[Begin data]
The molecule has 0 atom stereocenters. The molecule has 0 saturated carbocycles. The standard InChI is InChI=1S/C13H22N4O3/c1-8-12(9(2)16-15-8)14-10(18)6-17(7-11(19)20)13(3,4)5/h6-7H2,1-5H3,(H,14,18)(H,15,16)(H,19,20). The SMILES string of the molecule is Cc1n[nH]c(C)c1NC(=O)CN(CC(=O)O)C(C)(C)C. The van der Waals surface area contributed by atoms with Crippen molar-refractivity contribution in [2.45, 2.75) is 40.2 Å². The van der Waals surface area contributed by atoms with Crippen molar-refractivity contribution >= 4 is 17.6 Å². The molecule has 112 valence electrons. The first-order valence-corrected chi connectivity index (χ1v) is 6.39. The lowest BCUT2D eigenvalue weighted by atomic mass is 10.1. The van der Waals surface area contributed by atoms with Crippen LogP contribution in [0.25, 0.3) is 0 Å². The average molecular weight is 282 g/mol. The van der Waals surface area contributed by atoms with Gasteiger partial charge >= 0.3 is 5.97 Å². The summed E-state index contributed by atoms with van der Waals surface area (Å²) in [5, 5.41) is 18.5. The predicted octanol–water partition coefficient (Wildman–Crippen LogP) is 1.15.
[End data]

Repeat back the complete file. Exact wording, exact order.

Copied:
The molecule has 0 atom stereocenters. The molecule has 0 saturated carbocycles. The standard InChI is InChI=1S/C13H22N4O3/c1-8-12(9(2)16-15-8)14-10(18)6-17(7-11(19)20)13(3,4)5/h6-7H2,1-5H3,(H,14,18)(H,15,16)(H,19,20). The SMILES string of the molecule is Cc1n[nH]c(C)c1NC(=O)CN(CC(=O)O)C(C)(C)C. The van der Waals surface area contributed by atoms with Crippen molar-refractivity contribution in [2.45, 2.75) is 40.2 Å². The van der Waals surface area contributed by atoms with Crippen molar-refractivity contribution >= 4 is 17.6 Å². The molecule has 112 valence electrons. The first-order valence-corrected chi connectivity index (χ1v) is 6.39. The lowest BCUT2D eigenvalue weighted by atomic mass is 10.1. The van der Waals surface area contributed by atoms with Crippen LogP contribution in [0.25, 0.3) is 0 Å². The average molecular weight is 282 g/mol. The van der Waals surface area contributed by atoms with Gasteiger partial charge >= 0.3 is 5.97 Å². The summed E-state index contributed by atoms with van der Waals surface area (Å²) in [5, 5.41) is 18.5. The predicted octanol–water partition coefficient (Wildman–Crippen LogP) is 1.15.